Topeka State officials Monday said they were OK with attempts by Kansas University to reach into Missouri for life science partnerships, but only if it also helps Kansas.
"This is not like football," said Dave Kerr, speaking on behalf of the KU Hospital board. "We should embrace an opportunity to make Missouri hospitals better, as long as our institutions are made better too."
He received agreement from legislators after a clear-the-air hearing on KU Medical Center's affiliation discussions with Missouri hospitals and the Stowers Institute for Medical Research in Kansas City, Mo.
Recent reports have indicated that KU Hospital, the teaching hospital for the medical center, was feeling left out by KUMC's talks about developing partnerships across the state line.
Earlier this year, a task force on establishing a regional life sciences center recommended that the medical center's School of Medicine team with Children's Mercy and St. Luke's hospitals, based in Kansas City, Mo., to increase the patient base needed to lure research dollars.
While the high-powered talks have been going on, some have questioned whether the discussions would benefit Missouri at the expense of health care in Kansas.
Since then, KU Hospital has proposed paying KUMC $400 million over 10 years if the hospital remains the primary teaching hospital for KU, and will be the lead clinical facility for National Cancer Institute designation. The offer would allow the medical center to expand partnerships with other entities, but only if they didn't create a competitive disadvantage to KU Hospital, officials said.
KU Chancellor Robert Hemenway said the school was studying the offer. But he added KU would do nothing detrimental to the hospital.
"Nobody wants to do anything that will harm the Kansas University Hospital," Hemenway told the Legislature Budget Committee. He said KU wouldn't support any proposal that would transfer Kansas tax dollars to Missouri-based institutions, nor reduce the number of physicians from KU serving in the hospital.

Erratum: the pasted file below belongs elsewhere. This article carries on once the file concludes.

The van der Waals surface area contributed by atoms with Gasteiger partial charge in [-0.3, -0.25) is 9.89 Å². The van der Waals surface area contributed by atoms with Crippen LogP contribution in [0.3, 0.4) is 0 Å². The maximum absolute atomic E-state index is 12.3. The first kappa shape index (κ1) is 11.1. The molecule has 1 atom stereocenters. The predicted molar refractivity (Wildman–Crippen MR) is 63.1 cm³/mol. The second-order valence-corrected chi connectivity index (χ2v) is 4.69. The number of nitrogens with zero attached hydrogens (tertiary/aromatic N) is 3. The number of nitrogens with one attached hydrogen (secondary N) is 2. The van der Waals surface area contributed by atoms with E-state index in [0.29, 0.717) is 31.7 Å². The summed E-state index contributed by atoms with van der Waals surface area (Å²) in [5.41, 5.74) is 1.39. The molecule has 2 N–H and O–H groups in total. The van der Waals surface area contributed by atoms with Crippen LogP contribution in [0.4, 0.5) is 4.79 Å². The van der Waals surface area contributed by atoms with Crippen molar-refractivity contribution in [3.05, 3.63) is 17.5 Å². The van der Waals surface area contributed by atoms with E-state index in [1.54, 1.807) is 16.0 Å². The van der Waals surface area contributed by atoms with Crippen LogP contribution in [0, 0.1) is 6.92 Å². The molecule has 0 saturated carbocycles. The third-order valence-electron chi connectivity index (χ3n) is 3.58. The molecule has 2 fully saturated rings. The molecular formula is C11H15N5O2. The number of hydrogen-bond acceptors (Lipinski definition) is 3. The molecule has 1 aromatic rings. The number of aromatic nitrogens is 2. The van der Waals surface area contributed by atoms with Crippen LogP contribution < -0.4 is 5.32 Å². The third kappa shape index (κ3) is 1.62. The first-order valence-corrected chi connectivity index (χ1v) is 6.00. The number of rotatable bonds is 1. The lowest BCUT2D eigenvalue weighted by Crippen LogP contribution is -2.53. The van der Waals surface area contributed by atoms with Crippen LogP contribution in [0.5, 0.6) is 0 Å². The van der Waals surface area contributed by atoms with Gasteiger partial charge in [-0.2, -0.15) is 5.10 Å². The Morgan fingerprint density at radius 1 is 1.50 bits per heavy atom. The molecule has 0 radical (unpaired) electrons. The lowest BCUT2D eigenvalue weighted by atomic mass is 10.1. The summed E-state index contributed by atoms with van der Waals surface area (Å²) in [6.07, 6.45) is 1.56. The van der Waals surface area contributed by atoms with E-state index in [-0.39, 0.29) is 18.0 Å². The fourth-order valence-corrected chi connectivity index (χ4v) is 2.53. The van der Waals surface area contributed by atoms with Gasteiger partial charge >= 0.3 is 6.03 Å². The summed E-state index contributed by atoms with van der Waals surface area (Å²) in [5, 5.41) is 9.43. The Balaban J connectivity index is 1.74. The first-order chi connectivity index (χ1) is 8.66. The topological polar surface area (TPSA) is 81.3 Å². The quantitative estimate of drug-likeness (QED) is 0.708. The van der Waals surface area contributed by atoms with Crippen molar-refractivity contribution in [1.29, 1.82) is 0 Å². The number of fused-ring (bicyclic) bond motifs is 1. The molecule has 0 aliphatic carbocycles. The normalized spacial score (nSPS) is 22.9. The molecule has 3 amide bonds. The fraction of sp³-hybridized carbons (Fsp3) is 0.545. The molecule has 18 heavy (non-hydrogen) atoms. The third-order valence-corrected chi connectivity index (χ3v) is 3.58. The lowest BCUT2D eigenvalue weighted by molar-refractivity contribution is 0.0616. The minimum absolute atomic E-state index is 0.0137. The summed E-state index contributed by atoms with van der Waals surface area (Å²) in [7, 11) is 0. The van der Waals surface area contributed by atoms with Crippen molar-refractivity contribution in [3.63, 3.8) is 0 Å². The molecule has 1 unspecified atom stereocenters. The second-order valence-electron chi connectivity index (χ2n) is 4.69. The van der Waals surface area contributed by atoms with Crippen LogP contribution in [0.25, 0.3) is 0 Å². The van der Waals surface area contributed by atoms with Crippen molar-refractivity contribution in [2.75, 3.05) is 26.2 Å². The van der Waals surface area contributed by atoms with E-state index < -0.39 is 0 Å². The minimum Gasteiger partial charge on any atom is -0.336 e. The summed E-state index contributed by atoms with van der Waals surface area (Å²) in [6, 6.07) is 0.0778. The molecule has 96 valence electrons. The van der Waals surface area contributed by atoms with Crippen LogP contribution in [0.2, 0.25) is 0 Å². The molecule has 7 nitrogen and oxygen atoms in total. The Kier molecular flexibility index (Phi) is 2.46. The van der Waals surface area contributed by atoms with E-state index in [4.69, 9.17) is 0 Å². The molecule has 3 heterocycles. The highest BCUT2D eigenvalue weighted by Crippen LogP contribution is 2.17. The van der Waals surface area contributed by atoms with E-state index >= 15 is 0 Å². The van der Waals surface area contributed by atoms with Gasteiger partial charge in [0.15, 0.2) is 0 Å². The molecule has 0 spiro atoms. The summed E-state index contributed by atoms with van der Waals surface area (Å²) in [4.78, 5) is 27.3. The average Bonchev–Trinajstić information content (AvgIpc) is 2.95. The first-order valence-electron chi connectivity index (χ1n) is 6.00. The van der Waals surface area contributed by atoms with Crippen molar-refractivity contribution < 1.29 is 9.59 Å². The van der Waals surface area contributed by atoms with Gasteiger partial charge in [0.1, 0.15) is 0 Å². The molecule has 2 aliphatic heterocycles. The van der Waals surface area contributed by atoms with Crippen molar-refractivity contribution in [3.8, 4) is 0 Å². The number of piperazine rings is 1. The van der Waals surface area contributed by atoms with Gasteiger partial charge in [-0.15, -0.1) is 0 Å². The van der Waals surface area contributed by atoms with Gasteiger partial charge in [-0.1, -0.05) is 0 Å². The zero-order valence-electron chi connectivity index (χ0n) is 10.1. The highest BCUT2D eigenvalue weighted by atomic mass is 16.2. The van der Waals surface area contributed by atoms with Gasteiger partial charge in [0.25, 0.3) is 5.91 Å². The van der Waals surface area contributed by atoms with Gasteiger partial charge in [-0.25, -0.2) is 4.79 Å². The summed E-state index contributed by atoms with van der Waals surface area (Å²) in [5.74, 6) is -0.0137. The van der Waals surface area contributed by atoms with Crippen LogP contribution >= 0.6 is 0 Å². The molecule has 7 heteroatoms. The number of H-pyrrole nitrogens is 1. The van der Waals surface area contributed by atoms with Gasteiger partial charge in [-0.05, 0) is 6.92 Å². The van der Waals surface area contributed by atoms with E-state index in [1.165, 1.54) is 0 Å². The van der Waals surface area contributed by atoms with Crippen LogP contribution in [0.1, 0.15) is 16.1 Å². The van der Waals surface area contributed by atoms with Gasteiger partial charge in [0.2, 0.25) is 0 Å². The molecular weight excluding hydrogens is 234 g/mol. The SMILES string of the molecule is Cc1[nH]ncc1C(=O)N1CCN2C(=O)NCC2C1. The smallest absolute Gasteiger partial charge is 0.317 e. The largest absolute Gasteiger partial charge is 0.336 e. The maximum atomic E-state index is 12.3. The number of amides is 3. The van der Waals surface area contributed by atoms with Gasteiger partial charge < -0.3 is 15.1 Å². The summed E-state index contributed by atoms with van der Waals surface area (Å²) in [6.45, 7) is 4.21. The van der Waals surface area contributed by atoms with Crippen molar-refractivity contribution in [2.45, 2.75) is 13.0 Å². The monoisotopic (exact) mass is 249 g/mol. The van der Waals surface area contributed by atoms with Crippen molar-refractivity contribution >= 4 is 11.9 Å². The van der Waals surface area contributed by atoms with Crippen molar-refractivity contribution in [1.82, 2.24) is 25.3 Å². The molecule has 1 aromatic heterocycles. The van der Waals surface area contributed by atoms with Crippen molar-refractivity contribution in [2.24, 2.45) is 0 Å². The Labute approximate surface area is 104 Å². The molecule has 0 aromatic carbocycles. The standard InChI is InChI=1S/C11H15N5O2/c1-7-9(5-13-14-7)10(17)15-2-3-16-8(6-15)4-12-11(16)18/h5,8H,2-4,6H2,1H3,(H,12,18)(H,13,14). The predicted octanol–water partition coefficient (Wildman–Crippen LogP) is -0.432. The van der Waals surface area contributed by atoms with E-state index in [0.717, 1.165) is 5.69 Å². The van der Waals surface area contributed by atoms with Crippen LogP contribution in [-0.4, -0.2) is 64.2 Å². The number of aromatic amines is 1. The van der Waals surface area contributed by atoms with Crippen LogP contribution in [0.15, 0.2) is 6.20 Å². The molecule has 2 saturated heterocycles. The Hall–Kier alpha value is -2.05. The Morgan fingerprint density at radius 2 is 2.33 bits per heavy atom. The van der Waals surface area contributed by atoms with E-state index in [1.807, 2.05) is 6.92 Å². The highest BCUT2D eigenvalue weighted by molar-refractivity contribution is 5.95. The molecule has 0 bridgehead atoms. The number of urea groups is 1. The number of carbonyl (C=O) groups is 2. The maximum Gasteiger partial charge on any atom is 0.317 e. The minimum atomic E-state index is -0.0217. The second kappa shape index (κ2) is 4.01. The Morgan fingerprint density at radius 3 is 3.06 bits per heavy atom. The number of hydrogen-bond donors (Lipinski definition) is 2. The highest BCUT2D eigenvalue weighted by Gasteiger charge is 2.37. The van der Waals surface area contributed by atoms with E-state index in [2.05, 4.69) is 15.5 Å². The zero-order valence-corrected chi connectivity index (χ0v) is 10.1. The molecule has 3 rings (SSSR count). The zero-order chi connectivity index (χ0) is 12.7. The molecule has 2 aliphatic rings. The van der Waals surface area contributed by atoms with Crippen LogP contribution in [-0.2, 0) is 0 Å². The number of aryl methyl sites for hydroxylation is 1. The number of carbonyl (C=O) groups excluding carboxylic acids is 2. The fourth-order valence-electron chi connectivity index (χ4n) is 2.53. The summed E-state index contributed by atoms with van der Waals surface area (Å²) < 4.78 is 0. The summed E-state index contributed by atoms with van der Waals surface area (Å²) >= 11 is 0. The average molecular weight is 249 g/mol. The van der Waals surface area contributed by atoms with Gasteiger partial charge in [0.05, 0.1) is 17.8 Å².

After the meeting, KUMC and KU Hospital released a six-sentence statement that said the two entities were negotiating a "long-term partnership agreement."
The statement said the negotiating would be done behind closed doors with "periodic joint updates of progress."
Life sciences corridor
While emphasizing the need to protect Kansas interests, committee members generally were supportive of KU seeking medical affiliations to make the region a national life sciences center.
Senate President Steve Morris, R-Hugoton, said he hoped to see a life sciences corridor stretching from Manhattan to Columbia, Mo., with "the KU Medical Center and hospital as two cornerstones of that corridor."
Kerr, a former Senate president from Hutchinson, said the best way for progress to continue was for KUMC and KU Hospital to develop plans jointly.
"There's no question there has been some controversy, so I think this is a way that we can be sure that the controversy kind of dies down and we go forward together. And everybody is going to come out a winner if we do that," Kerr said. He declined to comment on past negotiations.
Sen. Dwayne Umbarger, R-Thayer, and chairman of the budget committee, said he thought that already was happening.
"I think the dialogue is already going on between the entities and that we encourage them to continue that process," Umbarger said.
Umbarger and Morris also were confident that KU would sign off on partnerships that would help Missouri only if they were also in Kansas' benefit.
"Not only are we committed to health care services and the well-being of our constituents, but also as it relates to the region, and that also includes Missouri," Umbarger said. "We need to be steadfast in our support of the KU Med Center and for the hospital and KU as a whole."
Hemenway was pleased by the hearing.
"These are exciting times. I'm hopeful that people will recognize what a fantastic opportunity this is," he said.
But at least one lawmaker had questions about KU's intentions regarding the hospital.
State Sen. Jim Barone, the ranking Democrat on the budget committee, said he wanted to make sure that KU Hospital would continue to grow along with KUMC.
Hemenway responded, saying, "The way we are structured, we have to grow together."
Hemenway and Kerr emphasized the success of KU Hospital after lawmakers put the hospital under an independent board in 1999.
But with that success, Hemenway said the hospital needs to pay more to KUMC. Currently, the hospital pays approximately $30 million annually to the medical center for services.
"The financial strength of the KU Hospital now makes a more robust contribution possible," he said.
Kansas University Medical Center & KU Hospital
- Testimony about the partnerships (.pdf)
- University of Kansas Medical Center web site
- Health quandary (12-10-06)
- KUMC dealings exclude regents (12-02-06)
- Regents not involved in med center talks (12-01-06)
- Hospital courts medical center (11-29-06)
- Details emerge in $400 million KU hospital deal (11-28-06)
- Community Partnerships (.pdf)